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like i knew them as individuals and that was -- that became very emotional for me. >> every night you cried. every night. most every night. tell a story about how you went to a burn unit. i think it was either at bethesda or walter reid, and you had a hard time? >> the army's burn unit in san antonio and i turned to general corelli, he was my senior military assistant the. we were on our way to the military hospital. i said to him, i don't think i can do the burn unit, i don't think i'm strong enough. there were a lot of kids in the burn unit, there were these humvees that were becoming funeral tires for them. and he didn't say anything, and a couple minutes passed and he
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said, do they think i'm coming? >> they have to do it. i walk in the rehab unit, who's the first kid i lay eyes on, is a young man who is a marine first lieutenant, and i had handed him his deploem ma when i was president of texas a&m, here he is with his wife and baby. and he asked me to give him his medal at texas a&m. >> it speaks volumes about you, and how much you care and how much we all ought to give thanks for these brave men and women. moving on to the commander and chief, he doubts the course that he charted in afghanistan doesn't believe in our strategy, he's skeptical if not convinced it would outright fail. >> it was an evolution airy process, i believe that when he made the decision on the surge, which i believe was a courageous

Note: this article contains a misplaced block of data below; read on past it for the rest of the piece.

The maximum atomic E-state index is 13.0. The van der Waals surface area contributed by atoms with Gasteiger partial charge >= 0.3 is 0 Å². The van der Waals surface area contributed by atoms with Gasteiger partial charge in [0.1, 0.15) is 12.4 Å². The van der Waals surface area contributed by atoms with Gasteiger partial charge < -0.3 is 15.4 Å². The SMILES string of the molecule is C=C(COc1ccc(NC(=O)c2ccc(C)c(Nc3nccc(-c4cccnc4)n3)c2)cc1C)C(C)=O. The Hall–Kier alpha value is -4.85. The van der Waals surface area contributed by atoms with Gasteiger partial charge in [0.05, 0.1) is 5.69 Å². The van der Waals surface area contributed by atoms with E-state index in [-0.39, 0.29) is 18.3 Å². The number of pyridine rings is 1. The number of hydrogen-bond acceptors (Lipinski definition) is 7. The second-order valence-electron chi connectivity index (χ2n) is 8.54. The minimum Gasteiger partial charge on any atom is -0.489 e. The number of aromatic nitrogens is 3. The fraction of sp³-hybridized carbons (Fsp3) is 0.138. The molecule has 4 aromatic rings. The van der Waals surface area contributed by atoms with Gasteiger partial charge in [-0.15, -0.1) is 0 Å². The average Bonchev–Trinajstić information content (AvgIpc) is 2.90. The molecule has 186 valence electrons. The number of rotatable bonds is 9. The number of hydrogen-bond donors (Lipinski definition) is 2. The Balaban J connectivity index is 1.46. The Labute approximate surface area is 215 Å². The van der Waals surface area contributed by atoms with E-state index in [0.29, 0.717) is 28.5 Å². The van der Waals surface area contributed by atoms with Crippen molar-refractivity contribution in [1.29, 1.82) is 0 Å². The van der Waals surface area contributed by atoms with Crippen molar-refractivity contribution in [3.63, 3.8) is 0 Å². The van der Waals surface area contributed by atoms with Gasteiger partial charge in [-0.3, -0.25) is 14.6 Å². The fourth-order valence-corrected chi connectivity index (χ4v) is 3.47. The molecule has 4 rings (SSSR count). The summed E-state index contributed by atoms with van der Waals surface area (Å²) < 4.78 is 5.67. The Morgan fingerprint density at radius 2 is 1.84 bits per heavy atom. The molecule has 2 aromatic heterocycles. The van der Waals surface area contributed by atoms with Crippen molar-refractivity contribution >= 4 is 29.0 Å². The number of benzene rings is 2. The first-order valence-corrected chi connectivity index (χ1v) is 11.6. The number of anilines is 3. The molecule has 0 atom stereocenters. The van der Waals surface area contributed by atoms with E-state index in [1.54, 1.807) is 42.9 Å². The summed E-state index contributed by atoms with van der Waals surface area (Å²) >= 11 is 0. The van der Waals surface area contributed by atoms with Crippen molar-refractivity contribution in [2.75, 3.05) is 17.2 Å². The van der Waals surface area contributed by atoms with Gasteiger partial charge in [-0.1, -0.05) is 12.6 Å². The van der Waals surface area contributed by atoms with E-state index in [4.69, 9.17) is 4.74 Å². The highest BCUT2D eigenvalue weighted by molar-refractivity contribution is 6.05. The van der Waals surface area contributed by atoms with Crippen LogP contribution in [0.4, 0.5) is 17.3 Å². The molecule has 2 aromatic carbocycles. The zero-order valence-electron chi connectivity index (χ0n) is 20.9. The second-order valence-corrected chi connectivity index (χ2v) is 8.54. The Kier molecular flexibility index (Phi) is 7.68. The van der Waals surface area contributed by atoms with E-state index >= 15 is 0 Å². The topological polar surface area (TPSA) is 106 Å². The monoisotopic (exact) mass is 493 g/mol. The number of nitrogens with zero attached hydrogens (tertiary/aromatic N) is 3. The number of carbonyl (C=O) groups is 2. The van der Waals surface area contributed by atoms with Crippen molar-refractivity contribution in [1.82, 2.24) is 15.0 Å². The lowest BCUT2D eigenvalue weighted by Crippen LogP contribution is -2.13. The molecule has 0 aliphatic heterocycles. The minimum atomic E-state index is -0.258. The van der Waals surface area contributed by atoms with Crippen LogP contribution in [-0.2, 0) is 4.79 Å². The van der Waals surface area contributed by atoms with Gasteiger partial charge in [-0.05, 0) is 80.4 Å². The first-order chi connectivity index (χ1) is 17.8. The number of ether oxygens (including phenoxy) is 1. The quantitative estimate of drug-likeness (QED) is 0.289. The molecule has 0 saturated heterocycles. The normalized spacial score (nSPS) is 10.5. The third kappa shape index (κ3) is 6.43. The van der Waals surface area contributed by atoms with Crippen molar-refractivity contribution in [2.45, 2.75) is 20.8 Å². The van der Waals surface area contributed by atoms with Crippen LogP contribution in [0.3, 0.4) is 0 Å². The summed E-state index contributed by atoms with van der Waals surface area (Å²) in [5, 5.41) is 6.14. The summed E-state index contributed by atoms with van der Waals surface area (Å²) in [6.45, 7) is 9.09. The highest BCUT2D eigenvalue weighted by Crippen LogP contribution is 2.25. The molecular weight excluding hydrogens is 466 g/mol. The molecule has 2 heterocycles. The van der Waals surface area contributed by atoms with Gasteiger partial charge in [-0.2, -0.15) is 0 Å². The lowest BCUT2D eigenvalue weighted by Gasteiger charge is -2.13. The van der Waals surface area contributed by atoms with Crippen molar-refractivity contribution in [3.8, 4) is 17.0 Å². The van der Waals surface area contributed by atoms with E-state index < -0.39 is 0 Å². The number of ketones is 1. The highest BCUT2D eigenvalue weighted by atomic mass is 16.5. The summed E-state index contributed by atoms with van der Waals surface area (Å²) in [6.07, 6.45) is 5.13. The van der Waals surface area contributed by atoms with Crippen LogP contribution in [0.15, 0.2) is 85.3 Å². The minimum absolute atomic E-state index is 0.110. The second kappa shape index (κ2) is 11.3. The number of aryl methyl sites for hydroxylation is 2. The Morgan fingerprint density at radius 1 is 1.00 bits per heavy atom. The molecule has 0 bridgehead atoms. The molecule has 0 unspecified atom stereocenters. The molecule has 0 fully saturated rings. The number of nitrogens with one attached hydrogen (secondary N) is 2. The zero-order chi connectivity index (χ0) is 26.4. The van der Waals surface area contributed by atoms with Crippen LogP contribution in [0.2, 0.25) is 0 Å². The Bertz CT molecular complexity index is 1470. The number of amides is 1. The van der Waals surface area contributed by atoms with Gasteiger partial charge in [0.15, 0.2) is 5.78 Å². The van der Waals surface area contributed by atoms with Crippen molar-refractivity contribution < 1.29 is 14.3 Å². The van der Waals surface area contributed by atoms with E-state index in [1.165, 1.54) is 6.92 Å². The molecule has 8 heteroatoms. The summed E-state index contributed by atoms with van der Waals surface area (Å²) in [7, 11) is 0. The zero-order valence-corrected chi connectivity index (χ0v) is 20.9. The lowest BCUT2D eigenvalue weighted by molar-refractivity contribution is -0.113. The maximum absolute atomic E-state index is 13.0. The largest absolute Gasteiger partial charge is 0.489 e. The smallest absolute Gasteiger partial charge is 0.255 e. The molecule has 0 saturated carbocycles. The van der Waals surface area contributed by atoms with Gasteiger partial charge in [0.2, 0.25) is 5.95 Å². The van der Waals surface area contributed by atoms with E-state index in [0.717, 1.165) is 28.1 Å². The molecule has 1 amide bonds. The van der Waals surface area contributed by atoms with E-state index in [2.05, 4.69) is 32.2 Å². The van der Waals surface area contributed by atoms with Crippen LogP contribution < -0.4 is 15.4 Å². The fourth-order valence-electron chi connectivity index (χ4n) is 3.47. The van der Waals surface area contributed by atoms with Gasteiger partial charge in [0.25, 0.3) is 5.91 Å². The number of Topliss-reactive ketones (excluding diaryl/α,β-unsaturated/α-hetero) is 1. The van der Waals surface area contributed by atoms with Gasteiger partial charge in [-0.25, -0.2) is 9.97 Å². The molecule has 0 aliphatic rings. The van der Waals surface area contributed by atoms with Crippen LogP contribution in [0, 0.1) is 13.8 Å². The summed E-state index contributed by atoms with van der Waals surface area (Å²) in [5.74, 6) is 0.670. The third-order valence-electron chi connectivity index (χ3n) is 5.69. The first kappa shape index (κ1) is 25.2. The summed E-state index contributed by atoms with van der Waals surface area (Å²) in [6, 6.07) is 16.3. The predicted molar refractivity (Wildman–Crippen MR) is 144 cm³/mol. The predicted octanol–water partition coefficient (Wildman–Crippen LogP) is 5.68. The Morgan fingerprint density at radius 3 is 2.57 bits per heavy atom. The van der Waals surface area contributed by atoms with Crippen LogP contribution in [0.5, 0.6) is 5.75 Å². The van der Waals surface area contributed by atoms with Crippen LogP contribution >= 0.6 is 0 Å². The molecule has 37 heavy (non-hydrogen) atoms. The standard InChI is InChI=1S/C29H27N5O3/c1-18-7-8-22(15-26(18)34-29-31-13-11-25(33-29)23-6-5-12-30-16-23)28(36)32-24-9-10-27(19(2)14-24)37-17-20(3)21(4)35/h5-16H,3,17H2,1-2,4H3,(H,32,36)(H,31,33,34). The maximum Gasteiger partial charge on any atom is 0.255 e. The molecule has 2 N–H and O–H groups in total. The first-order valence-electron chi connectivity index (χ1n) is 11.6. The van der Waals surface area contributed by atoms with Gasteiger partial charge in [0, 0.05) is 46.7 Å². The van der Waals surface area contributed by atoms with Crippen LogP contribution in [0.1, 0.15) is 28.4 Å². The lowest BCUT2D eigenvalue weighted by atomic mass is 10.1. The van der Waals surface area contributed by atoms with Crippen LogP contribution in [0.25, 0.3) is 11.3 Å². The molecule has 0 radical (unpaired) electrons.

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decision, because it was against the advise of all his political advisers. i'm convinced he believed that the strategy would work as we went through 2010, the nonmilitary side of the strategy was not working, we were not changing pakistan's hedging strategy, we were not making the afghan government less corrupt or effective, we weren't getting enough civilians into the field to help. we were taking longer and tougher than originally anticipated. and so i think he had these reservations. i will give him credit as late as december 2010, he was still going out in front of the public and announcing the results of the latest review and saying, we're moving ahead, we're doing a good job. we're accomplishing what we set out to do, but i think behind the scenes, he was continually
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worried that the thing wasn't working and expressed those concerns. >> but in large groups as well as -- >> let me put up on the screen something that you quote in the book. you said where this lack of passion mattered most for me was afghanistan, when soldiers put their lives on the line. they need to know the commander in chief who sent them in harm's way believes in their mission, they need him to talk often to them and the country. not just to express gratitude for their sacrifice, but explain and affirm why that sacrifice is necessary. why their cause is just and why they must prevail. president obama never did that, you put that together, he was not convinced it would fail, if i'm a parent, and that's my kid and the defense secretary is telling me, he's sending them into war he's convinced they're going to fail, what are they think something. >> i hope that what they will see is that the decisions he